Adam Stoner

iPhone SE

I don’t usually write about tech gear. I usually write about tech principles.

And I don’t consider myself a ‘gear head’ whatsoever – I actually find that whole culture rather abhorrent – all of which makes this post very unusual.

On April 24th 2020, Apple released the second-generation iPhone SE. In comparison to its current flagship models, the iPhone SE is a downgrade in handset design, sporting the same shell as the iPhone 8 – Touch ID and all – but is nearly identical computing-wise, running on the same A13 chip that’s in the iPhone 11 Pro.

I’ve been using the iPhone SE alongside my iPhone XR for a week now and have come to believe this is one of the most significant events in the consumer electronics industry to date.

As Nadim Kobeissi writes:

The iPhone SE signals a pivotal shift that the industry can’t back away from. The foremost producer of ‘luxury’ smartphones is doubling down on putting its latest and greatest processor, camera, operating system (and almost its display) into a form factor that can sell for under $400 without going cheap on the body or on material quality

He’s right.

The most powerful chip in a smartphone – an entire pocket computer in a tiny form factor – for a third of the cost of Apple’s flagship and computationally identical model? I’m not sure who snuck that past the accountants at Cupertino!

There are already leaks online of what the next iPhone might look like, but it won’t matter. Unless it can do something tremendously radical, something no other smartphone dared do before, it will exist only for the status-obsessed gear monkeys.

I wanted a phone that would encourage me to use it less without being functionally useless. I purchased the iPhone SE with the intention of making it a ‘private device’ to run alongside my XR. Something I’d encrypt and lock-down to write peacefully on, without social media or calls. A ‘work phone’ with the misconception that nothing much will work on it at all. I was wrong!

This phone is brilliant.

I never loved the all-screen design of Apple’s latest devices and found the size to be horrendously obnoxious, so much so that flicking between my SE and XR made the latter very uncomfortable. Using my XR after using the SE makes the XR look like the sort of phone you’d give your grandmother: massive buttons and a screen so large that she wouldn’t need glasses to read it. The iPhone SE is deft in comparison.

This is the first easily-pocketable phone on the smartphone market in over three years. I barely know I’m carrying it which is exactly what I want from a phone: something that works for me but gets out of the way.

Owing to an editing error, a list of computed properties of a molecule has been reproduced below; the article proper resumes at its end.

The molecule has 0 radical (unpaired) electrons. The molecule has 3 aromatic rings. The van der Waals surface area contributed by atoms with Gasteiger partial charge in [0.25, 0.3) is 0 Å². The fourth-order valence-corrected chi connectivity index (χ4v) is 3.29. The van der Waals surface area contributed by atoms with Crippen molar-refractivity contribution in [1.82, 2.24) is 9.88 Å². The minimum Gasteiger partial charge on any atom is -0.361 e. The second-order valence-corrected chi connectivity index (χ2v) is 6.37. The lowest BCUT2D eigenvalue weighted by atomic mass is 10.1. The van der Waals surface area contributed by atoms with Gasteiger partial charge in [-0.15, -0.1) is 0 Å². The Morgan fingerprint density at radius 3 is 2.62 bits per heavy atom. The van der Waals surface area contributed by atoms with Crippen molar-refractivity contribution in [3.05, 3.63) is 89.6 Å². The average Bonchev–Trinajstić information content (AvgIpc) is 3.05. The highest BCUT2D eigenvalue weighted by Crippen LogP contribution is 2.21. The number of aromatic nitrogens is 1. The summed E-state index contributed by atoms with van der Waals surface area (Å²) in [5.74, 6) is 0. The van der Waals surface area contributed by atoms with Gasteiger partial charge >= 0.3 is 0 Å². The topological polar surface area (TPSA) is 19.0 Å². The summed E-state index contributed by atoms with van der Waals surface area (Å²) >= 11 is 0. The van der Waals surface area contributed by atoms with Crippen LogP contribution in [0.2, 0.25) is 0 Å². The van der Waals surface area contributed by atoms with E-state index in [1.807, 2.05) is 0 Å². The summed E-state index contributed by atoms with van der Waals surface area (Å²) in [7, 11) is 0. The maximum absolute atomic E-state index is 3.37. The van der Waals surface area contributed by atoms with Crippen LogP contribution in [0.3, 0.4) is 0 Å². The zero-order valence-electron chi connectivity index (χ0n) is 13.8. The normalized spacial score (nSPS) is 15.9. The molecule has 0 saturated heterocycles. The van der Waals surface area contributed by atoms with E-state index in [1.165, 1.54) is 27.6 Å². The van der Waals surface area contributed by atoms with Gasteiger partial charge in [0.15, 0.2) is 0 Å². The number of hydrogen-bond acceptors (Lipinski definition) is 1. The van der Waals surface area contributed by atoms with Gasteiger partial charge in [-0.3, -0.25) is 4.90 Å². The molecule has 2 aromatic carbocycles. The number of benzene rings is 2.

[According to Wikipedia at the time I write this](

The second generation of the iPhone SE was among the smallest mainstream in-production smartphones at the time of its release.

Sure, there are compromises. The SE battery life is laughable in comparison to the XR but the XR did sport the largest battery Apple had made when it was released in 2018. If it bothers you as much as it did me, the iPhone 7 Smart Battery Case fits the SE perfectly, but you lose its wireless charging capabilities. In every other area, the iPhone SE excels.

Even in places where Apple has tried to save costs, they’ve done so in a way that doesn’t affect the usability of the device. Face ID is gone and the screen is LCD but it has such a high pixel ratio that I can’t really notice much difference between that and my XR.

For a demonstration of its microphone quality, check out my podcast. You can find it in the same place you enjoy other podcasts, just search for my name, Adam Ayrton Stoner, or tap play on the embed below…

The iPhone SE stands to benefit from iOS software updates for the next two to three years. The SE is what I’m going to stick with for that time before reassessing what’s on the market. By then, I hope we see a departure from tablets-as-phones (I refuse to call them ‘phablets’) and toward what phones were always intended to be: small and portable.

All of this reminds me of an essay penned in 1988 by poet and environmentalist Wendell Berry titled ‘Why I Am Not Going to Buy a Computer’. Now aged 85, Wendell’s still not got one, nor a smartphone. Toward the end of the essay, he lists ‘nine standards for technological innovation’, all of which are still pertinent today.

His first three points are as follows:

  1. The new tool should be cheaper than the one it replaces.
  2. It should be at least as small in scale as the one it replaces.
  3. It should do work that is clearly and demonstrably better than the one it replaces.

Wendell might like the SE.

13 Jun 2020

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